It’s been nearly two months since mainstream media outlets and several cannabis publications published headlines claiming that the Drug Enforcement Administration (DEA) was rescheduling cannabidiol (CBD) into a Schedule 1 substance and that some serious, Drug War-era crackdowns were coming.
We reported then, and stand by our coverage, that this is not the case. The DEA did not target the hemp CBD industry but instead created a new tracking code for the agency to categorize cannabis concentrates separately from flower, plants, and other products. Confusing verbiage in the rule change, which took effect January 13, led to the widely-reported misunderstanding; however, the fact remains that CBD from cannabis has always been considered a Schedule 1 substance under the Controlled Substances Act.
It wasn’t until the 2014 Congressional Farm Bill that industrial hemp (which, under federal law, must contain less than 0.3 percent THC) was legalized. Lawmakers accomplished this not by removing hemp or CBD from the Controlled Substances Act, but by prohibiting the Department of Justice from spending funds on prosecuting state-legal hemp operations, which laid the groundwork for the CBD hemp market. Only Congress — not the DEA — has the power to undo that act.
Attorney Craig Brand, founder of the international firm Ganja Law, is a 26-year veteran of narcotics case law. A recent memo from Brand’s firm, published in an email to their followers by Folium Biosciences, a client of Ganja Law, echoed the sentiments of legal experts from around the country — that the threat of a DEA crackdown on hemp CBD had been blown wildly out of proportion.
In a recent interview with Ganjapreneur, Brand said that, instead of worrying about the DEA, hemp entrepreneurs should be more concerned about actions taken by the Food and Drug Administration (FDA). “I don’t necessarily see the DEA as the villain of the [CBD] industry,” Brand said. “The bigger danger is, when it does become legal, what is the FDA going to do with it?”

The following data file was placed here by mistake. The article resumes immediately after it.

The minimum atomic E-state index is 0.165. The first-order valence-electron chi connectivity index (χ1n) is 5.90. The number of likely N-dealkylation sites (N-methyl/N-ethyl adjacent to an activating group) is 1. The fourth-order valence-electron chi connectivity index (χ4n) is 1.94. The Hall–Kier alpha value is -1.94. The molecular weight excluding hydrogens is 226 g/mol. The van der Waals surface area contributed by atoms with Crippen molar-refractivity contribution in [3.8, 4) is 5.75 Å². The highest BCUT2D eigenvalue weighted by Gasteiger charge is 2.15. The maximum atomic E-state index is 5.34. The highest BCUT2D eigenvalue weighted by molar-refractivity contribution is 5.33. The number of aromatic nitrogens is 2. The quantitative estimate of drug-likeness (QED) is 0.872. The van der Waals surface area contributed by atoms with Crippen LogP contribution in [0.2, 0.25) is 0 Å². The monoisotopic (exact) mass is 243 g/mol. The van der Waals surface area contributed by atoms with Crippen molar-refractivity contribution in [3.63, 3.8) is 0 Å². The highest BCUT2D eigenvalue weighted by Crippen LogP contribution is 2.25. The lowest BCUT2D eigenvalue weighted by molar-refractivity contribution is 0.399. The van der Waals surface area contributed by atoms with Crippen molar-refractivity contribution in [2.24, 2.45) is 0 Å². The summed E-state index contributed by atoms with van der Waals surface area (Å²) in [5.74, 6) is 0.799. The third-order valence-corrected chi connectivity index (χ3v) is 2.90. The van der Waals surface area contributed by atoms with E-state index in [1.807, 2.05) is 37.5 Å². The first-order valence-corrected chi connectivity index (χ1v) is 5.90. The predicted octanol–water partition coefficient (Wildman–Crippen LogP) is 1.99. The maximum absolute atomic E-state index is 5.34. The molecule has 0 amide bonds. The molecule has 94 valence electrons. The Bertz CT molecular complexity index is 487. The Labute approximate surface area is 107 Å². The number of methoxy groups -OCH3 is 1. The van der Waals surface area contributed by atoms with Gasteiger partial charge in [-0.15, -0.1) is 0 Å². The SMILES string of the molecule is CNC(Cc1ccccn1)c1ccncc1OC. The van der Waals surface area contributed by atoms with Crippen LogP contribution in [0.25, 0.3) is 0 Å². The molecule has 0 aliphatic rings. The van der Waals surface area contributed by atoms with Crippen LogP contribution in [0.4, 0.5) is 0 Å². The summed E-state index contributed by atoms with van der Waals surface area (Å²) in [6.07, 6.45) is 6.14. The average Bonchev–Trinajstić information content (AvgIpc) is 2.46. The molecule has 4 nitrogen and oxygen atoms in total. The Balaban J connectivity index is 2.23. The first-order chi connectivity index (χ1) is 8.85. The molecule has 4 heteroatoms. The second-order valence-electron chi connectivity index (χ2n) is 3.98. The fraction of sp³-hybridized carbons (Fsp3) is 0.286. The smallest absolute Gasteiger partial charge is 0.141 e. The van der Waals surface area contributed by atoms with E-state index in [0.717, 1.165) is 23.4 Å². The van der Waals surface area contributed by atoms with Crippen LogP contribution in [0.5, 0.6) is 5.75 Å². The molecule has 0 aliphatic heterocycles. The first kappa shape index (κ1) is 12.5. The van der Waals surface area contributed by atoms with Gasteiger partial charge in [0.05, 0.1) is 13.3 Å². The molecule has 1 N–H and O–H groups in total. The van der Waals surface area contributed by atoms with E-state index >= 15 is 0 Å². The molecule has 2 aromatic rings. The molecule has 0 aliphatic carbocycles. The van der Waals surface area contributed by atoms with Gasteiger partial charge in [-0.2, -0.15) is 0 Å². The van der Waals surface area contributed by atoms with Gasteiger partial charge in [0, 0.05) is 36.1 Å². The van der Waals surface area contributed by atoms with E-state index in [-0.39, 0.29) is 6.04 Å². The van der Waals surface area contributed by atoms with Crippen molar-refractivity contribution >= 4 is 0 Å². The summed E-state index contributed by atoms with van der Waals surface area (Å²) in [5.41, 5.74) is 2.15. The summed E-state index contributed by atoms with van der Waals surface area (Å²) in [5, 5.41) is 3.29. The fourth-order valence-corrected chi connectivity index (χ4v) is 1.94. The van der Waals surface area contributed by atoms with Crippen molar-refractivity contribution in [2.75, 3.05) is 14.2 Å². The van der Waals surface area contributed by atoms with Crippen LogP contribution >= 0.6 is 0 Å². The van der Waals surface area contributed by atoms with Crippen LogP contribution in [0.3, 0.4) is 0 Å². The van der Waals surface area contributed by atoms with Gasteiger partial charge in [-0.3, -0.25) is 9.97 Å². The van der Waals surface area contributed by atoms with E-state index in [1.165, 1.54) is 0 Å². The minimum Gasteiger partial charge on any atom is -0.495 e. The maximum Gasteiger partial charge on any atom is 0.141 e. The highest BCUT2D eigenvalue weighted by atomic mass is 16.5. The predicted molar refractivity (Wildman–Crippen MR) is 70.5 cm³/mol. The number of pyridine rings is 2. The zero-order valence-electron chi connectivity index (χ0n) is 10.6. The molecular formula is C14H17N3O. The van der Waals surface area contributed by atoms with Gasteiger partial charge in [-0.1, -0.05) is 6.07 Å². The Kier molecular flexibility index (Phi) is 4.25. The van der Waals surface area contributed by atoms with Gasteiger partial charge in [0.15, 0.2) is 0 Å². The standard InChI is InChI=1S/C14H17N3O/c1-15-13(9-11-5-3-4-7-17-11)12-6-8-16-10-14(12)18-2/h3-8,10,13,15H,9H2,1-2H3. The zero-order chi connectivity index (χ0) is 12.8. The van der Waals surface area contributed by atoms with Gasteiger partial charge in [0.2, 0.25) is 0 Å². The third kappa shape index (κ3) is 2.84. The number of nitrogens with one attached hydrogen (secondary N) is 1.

The real dangers facing hemp-derived CBD
According to Brand, there are two major issues that the FDA will likely look to as they regulate hemp-derived CBD. These are the irresponsible “bad apples” who are currently participating in the industry, and the eventuality of a corporate takeover by everyone’s least-favorite agricultural monstrosity, Monsanto (or a similar corporate powerhouse).
Though hemp-based CBD is normally beyond the DEA’s scope of influence, rule-breaking individuals have gained the agency’s attention by producing, selling, and purchasing “hemp,” “hemp oils,” or extracts which contain an illegal amount of THC. Oftentimes, these are simply cases of bad luck or poor foresight; other times, however, there are troublemakers who are purposefully trying to circumvent federal drug laws.
Sadly, these instances support the unfortunate perception that CBD entrepreneurs are would-be cannabis pushers. This could ultimately worsen the industry’s image and lead to even harsher restrictions. “The industry has to regulate itself,” Brand said. “If you do things right, if you self-police, you shouldn’t have to look over your shoulder or require government intervention.”
Brand and the Ganja Law team have created legal policies, compliance protocols, and safeguards for the international cannabis and hemp law practice — however, concerns about a corporate takeover of the CBD marketplace don’t come with a solution as simple as just obeying the rules.
Instead, Brand expects regulators to, “let everybody who has fought so hard for legalization finish the fight, and then Monsanto — or companies like Monsanto — will create their own strains, which will be ushered through by the FDA.” Brand says that he and his team have been preparing for this fight for some time.
Big Pharma has undoubtedly been eyeing cannabinoid-based medicines throughout their recent, formative years, and Brand argues that both the hemp and cannabis industries should be extra wary of industry developments involving Big Pharma when federal prohibition finally crumbles. “If we don’t solidify the rules and players now, be careful what you wish for should cannabis and hemp gain federal approval and we haven’t sidelined those big businesses that have been quietly lurking in the wind.”
“Monsanto is already growing various strains of hemp,” he said. “You don’t have to be a rocket scientist to figure out their next move and our forthcoming fight to remain on the playing field.”